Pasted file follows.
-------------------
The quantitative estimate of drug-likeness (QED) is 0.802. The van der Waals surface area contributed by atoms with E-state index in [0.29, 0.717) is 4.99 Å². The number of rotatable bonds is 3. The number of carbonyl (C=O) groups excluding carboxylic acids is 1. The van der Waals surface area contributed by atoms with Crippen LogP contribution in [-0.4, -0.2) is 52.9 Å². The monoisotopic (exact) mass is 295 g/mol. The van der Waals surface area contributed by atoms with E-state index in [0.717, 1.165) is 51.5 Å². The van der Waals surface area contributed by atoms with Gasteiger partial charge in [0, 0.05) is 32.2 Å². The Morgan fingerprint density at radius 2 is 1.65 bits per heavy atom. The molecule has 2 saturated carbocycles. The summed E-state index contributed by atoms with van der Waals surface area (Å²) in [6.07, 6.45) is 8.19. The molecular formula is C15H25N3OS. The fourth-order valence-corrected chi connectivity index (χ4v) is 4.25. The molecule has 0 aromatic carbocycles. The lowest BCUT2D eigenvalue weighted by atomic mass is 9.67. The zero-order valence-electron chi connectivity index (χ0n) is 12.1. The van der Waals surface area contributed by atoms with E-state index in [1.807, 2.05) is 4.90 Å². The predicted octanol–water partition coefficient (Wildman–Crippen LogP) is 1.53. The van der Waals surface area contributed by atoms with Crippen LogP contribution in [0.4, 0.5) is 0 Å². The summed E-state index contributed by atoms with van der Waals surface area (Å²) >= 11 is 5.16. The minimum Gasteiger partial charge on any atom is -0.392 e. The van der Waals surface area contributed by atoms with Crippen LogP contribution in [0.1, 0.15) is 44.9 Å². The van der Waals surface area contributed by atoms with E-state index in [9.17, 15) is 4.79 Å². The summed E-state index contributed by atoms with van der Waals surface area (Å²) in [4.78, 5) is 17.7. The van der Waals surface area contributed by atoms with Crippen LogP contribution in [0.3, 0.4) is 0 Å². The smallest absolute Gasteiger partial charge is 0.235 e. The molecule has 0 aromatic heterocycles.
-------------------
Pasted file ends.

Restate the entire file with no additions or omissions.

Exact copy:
The quantitative estimate of drug-likeness (QED) is 0.802. The van der Waals surface area contributed by atoms with E-state index in [0.29, 0.717) is 4.99 Å². The number of rotatable bonds is 3. The number of carbonyl (C=O) groups excluding carboxylic acids is 1. The van der Waals surface area contributed by atoms with Crippen LogP contribution in [-0.4, -0.2) is 52.9 Å². The monoisotopic (exact) mass is 295 g/mol. The van der Waals surface area contributed by atoms with E-state index in [0.717, 1.165) is 51.5 Å². The van der Waals surface area contributed by atoms with Gasteiger partial charge in [0, 0.05) is 32.2 Å². The Morgan fingerprint density at radius 2 is 1.65 bits per heavy atom. The molecule has 2 saturated carbocycles. The summed E-state index contributed by atoms with van der Waals surface area (Å²) in [6.07, 6.45) is 8.19. The molecular formula is C15H25N3OS. The fourth-order valence-corrected chi connectivity index (χ4v) is 4.25. The molecule has 0 aromatic carbocycles. The lowest BCUT2D eigenvalue weighted by atomic mass is 9.67. The zero-order valence-electron chi connectivity index (χ0n) is 12.1. The van der Waals surface area contributed by atoms with E-state index in [1.807, 2.05) is 4.90 Å². The predicted octanol–water partition coefficient (Wildman–Crippen LogP) is 1.53. The van der Waals surface area contributed by atoms with Crippen LogP contribution in [0.4, 0.5) is 0 Å². The summed E-state index contributed by atoms with van der Waals surface area (Å²) >= 11 is 5.16. The minimum Gasteiger partial charge on any atom is -0.392 e. The van der Waals surface area contributed by atoms with Crippen LogP contribution in [0.1, 0.15) is 44.9 Å². The van der Waals surface area contributed by atoms with E-state index in [9.17, 15) is 4.79 Å². The summed E-state index contributed by atoms with van der Waals surface area (Å²) in [4.78, 5) is 17.7. The van der Waals surface area contributed by atoms with Crippen LogP contribution in [0.3, 0.4) is 0 Å². The smallest absolute Gasteiger partial charge is 0.235 e. The molecule has 0 aromatic heterocycles.